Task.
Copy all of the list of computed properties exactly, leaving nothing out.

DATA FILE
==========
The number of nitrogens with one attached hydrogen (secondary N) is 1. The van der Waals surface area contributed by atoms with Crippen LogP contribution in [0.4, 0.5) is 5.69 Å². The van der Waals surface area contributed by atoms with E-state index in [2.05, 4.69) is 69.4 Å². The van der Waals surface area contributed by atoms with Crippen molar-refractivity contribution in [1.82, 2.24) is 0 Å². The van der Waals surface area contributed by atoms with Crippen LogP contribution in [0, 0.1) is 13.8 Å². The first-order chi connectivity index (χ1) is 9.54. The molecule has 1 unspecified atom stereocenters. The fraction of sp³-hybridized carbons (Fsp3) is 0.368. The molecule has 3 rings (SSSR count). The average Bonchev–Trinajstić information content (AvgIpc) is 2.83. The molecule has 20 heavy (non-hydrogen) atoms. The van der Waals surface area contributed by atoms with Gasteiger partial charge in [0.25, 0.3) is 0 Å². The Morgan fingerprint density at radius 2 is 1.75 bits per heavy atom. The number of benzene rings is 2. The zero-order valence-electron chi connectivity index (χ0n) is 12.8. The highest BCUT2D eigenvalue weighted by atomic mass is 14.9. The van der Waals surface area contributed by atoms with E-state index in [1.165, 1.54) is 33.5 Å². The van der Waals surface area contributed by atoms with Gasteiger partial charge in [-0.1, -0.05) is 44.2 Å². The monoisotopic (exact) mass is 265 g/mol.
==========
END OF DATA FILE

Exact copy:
The number of nitrogens with one attached hydrogen (secondary N) is 1. The van der Waals surface area contributed by atoms with Crippen LogP contribution in [0.4, 0.5) is 5.69 Å². The van der Waals surface area contributed by atoms with E-state index in [2.05, 4.69) is 69.4 Å². The van der Waals surface area contributed by atoms with Crippen molar-refractivity contribution in [1.82, 2.24) is 0 Å². The van der Waals surface area contributed by atoms with Crippen LogP contribution in [0, 0.1) is 13.8 Å². The first-order chi connectivity index (χ1) is 9.54. The molecule has 1 unspecified atom stereocenters. The fraction of sp³-hybridized carbons (Fsp3) is 0.368. The molecule has 3 rings (SSSR count). The average Bonchev–Trinajstić information content (AvgIpc) is 2.83. The molecule has 20 heavy (non-hydrogen) atoms. The van der Waals surface area contributed by atoms with Gasteiger partial charge in [0.25, 0.3) is 0 Å². The Morgan fingerprint density at radius 2 is 1.75 bits per heavy atom. The number of benzene rings is 2. The zero-order valence-electron chi connectivity index (χ0n) is 12.8. The highest BCUT2D eigenvalue weighted by atomic mass is 14.9. The van der Waals surface area contributed by atoms with E-state index in [1.165, 1.54) is 33.5 Å². The van der Waals surface area contributed by atoms with Gasteiger partial charge in [-0.1, -0.05) is 44.2 Å². The monoisotopic (exact) mass is 265 g/mol.